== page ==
A Little Bloggy Housekeeping, Part 2

On Wednesday we were talking about blogging tips for setting up your blog if it’s your main venue for showcasing your work. Here are some more suggestions~~

 

–video bar: if you have a YouTube channel where you post tutorial videos (what? you don’t have one? Go here to find out how to get started), you can add this gadget to allow people to view your videos right from your blog.

–a single video: if you have one video you’d like to showcase, you can copy code to paste into a gadget. Under your video, find “share” and then “embed.” Copy and paste that into a gadget that allows you to add html code or Javascript. You could do a short video introduction or choose one video that really exemplifies what you do. You can use this gadget to focus on a single video and use the video bar to feature all the videos on your channel in random order.

 

–links to your Etsy shop and website, if you have them. If you have interviews on another site or are a regular guest blogger, you might want to link to those. Just keep in mind the purpose of your blog: what do you want people to find there, and what additional places would you like them to visit? Keep in mind that once they leave to visit somewhere else, there’s a chance they won’t return.

 

–photos–use the image gadget to add a photo of a new piece and then change it every week or so as you have something new to share. You can add a slideshow, but make sure it works for you and doesn’t just detract from the rest of the content.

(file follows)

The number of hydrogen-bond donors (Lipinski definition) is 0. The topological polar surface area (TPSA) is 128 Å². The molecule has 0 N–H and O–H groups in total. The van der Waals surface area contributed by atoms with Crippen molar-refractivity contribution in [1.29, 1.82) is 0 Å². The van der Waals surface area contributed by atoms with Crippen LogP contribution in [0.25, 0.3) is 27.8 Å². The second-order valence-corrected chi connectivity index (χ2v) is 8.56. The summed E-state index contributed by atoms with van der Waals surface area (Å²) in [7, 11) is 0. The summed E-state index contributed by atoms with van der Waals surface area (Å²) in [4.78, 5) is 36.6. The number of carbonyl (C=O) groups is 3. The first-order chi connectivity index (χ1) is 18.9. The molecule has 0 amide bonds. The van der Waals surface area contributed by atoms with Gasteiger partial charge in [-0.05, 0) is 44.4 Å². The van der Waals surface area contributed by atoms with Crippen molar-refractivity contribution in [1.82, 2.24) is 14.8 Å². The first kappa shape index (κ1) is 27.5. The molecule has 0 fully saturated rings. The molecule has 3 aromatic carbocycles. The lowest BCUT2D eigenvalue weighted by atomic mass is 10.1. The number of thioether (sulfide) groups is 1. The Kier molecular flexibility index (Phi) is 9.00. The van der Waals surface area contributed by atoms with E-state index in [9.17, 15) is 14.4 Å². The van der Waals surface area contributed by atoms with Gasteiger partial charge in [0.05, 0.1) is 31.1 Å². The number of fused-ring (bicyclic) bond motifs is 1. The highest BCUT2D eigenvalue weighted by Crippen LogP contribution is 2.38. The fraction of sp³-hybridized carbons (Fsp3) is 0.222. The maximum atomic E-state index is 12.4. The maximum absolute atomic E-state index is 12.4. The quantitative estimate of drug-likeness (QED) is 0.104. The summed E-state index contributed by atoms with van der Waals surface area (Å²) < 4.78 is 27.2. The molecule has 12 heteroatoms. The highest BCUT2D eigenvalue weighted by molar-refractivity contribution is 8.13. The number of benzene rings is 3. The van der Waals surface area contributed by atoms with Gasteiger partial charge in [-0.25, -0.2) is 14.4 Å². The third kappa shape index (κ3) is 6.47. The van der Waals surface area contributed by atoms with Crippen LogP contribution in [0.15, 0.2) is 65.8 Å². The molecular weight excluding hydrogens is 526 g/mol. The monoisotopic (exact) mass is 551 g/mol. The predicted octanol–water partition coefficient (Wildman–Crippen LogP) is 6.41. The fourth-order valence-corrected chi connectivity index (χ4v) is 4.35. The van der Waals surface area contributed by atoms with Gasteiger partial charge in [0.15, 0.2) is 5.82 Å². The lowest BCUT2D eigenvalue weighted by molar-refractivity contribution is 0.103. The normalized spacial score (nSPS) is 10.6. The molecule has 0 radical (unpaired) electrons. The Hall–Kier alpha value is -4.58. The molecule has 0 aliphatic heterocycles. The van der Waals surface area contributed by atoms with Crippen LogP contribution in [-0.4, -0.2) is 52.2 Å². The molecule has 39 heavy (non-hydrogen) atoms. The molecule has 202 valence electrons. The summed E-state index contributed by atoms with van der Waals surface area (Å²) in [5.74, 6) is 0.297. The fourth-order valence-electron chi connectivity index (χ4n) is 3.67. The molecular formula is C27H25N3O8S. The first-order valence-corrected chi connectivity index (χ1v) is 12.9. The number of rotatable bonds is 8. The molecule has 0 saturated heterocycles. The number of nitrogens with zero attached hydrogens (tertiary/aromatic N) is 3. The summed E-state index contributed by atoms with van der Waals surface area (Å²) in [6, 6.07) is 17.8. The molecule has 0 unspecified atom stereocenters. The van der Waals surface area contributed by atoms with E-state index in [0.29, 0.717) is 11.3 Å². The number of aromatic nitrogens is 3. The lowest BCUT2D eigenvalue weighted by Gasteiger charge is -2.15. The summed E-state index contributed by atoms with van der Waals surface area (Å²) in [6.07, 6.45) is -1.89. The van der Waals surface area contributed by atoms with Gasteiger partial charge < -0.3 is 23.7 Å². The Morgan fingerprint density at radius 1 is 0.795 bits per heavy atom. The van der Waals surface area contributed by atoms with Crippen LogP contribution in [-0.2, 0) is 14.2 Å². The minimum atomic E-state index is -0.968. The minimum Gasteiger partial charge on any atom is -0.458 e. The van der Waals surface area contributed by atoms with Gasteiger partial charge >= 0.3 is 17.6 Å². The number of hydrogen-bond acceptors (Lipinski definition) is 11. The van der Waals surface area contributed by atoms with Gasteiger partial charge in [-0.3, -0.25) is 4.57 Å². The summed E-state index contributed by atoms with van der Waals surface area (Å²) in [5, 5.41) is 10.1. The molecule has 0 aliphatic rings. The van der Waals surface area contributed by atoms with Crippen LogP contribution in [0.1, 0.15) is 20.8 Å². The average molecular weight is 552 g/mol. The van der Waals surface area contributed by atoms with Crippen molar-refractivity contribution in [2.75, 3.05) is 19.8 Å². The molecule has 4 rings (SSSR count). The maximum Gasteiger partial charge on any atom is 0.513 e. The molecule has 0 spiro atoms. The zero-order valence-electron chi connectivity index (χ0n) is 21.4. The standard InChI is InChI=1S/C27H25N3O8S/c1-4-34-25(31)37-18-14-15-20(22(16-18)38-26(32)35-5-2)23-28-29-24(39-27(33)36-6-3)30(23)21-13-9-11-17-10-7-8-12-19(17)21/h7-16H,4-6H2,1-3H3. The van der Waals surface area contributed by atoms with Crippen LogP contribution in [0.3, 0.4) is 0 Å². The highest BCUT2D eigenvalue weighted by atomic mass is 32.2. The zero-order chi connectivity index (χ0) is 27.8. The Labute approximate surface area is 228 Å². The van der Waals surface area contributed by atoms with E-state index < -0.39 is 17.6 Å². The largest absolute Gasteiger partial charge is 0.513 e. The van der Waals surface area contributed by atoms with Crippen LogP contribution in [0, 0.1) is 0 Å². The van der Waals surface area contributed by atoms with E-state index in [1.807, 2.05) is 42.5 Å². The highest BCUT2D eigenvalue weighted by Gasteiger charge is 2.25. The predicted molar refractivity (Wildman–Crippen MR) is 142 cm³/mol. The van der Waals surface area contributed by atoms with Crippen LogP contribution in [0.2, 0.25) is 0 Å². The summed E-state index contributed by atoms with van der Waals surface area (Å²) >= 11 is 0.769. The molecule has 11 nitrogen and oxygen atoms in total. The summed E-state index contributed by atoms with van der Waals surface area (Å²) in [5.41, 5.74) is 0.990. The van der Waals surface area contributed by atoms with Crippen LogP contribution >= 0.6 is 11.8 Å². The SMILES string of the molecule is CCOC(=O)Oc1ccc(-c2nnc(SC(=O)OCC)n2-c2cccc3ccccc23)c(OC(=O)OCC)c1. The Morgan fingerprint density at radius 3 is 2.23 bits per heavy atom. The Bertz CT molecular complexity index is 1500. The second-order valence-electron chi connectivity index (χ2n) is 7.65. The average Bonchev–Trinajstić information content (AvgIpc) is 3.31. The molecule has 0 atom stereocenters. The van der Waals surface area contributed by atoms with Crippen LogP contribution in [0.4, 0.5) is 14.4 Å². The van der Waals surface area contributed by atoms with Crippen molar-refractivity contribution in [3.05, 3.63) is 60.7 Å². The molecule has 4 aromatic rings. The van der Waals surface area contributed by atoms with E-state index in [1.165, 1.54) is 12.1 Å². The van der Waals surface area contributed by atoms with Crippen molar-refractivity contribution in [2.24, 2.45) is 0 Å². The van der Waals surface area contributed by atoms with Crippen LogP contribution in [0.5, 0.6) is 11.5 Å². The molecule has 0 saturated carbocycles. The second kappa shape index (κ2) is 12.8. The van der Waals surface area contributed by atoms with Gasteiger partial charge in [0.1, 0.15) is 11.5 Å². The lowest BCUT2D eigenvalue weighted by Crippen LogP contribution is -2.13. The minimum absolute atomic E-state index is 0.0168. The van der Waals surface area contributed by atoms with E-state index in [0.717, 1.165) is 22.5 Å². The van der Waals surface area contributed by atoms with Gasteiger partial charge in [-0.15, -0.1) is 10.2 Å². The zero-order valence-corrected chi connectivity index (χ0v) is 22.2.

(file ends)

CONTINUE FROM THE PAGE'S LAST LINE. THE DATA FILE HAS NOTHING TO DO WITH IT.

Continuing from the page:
–RSS feed–if you have a regular podcast or other regularly-updated content, you can add a feed to your blog so the content is updated every time you do a new episode.

 

–your email–make it easy for people to contact you by adding a gadget with your email address.

 

–Pages–add stand-alone pages with photos of your work, maybe one for your polymer jewelry and one for mixed-media. Another page might have your teaching schedule, and another might list all the supplies students will need for a specific workshop.

 

–An “about you” page, with a photo of you (yes, please: some of us may have met you somewhere but aren’t really sure where and are trying to figure out if you’re the person we met in Minneapolis or the one we met in Tucson. Get a bio photo you like, or at least can live with, and use it to help us out). Here you can provide a brief, reader-friendly bio (you can add another page for something more formal or for a resume, if you need it) that lets people find out a little about you.

 

What it all boils down to is this:  take some time to look at the possibilities by going to your blog layout (in Blogger) and clicking on “add a gadget” and then looking at what might work for you. Visit other artists’ blogs and see how they’ve set theirs up. Notice what would work for you and what wouldn’t. Then make a list of what’s important for your work, whether it’s a photo in the sidebar that you change every week or a link to your videos or your Yahoo group. You already know the things to avoid, from “tip jars” to music to flashing lights and annoying clutter. Now it’s time to figure out The Good Stuff–the things that are there just waiting to help make your work shine.
Ricë is the author of Living the Creative Life, Creative Time and Space, and Destination Creativity. She also blogs at The Voodoo Cafe.

Blogging for Creatives 160You might also enjoy Blogging for Creatives by Robin Houghton.

 

 

 


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